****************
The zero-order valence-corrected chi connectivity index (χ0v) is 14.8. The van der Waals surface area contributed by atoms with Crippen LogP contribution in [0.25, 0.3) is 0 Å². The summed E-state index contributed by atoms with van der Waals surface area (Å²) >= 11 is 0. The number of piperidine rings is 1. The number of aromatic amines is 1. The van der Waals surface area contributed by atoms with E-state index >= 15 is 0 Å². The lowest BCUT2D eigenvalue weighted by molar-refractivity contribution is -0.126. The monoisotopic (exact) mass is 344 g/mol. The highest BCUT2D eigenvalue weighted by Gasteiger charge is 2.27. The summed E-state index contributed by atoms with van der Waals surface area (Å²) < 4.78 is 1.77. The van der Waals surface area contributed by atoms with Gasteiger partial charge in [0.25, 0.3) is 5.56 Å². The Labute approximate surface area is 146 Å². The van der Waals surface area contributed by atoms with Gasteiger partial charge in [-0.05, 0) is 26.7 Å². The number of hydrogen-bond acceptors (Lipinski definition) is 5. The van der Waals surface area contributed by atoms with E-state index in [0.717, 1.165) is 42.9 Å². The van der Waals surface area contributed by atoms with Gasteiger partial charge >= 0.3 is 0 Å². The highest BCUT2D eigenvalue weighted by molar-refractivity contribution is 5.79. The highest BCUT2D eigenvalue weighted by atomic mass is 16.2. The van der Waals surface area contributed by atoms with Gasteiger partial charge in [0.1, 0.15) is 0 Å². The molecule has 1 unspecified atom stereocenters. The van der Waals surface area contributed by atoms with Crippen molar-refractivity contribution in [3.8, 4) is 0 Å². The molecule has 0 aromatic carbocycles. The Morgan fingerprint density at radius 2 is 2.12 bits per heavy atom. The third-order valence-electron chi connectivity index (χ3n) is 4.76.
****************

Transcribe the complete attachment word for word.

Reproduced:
The zero-order valence-corrected chi connectivity index (χ0v) is 14.8. The van der Waals surface area contributed by atoms with Crippen LogP contribution in [0.25, 0.3) is 0 Å². The summed E-state index contributed by atoms with van der Waals surface area (Å²) >= 11 is 0. The number of piperidine rings is 1. The number of aromatic amines is 1. The van der Waals surface area contributed by atoms with E-state index >= 15 is 0 Å². The lowest BCUT2D eigenvalue weighted by molar-refractivity contribution is -0.126. The monoisotopic (exact) mass is 344 g/mol. The highest BCUT2D eigenvalue weighted by Gasteiger charge is 2.27. The summed E-state index contributed by atoms with van der Waals surface area (Å²) < 4.78 is 1.77. The van der Waals surface area contributed by atoms with Gasteiger partial charge in [0.25, 0.3) is 5.56 Å². The Labute approximate surface area is 146 Å². The van der Waals surface area contributed by atoms with Gasteiger partial charge in [-0.05, 0) is 26.7 Å². The number of hydrogen-bond acceptors (Lipinski definition) is 5. The van der Waals surface area contributed by atoms with E-state index in [0.717, 1.165) is 42.9 Å². The van der Waals surface area contributed by atoms with Gasteiger partial charge >= 0.3 is 0 Å². The highest BCUT2D eigenvalue weighted by molar-refractivity contribution is 5.79. The highest BCUT2D eigenvalue weighted by atomic mass is 16.2. The van der Waals surface area contributed by atoms with Gasteiger partial charge in [0.1, 0.15) is 0 Å². The molecule has 1 unspecified atom stereocenters. The van der Waals surface area contributed by atoms with Crippen molar-refractivity contribution in [3.8, 4) is 0 Å². The molecule has 0 aromatic carbocycles. The Morgan fingerprint density at radius 2 is 2.12 bits per heavy atom. The third-order valence-electron chi connectivity index (χ3n) is 4.76.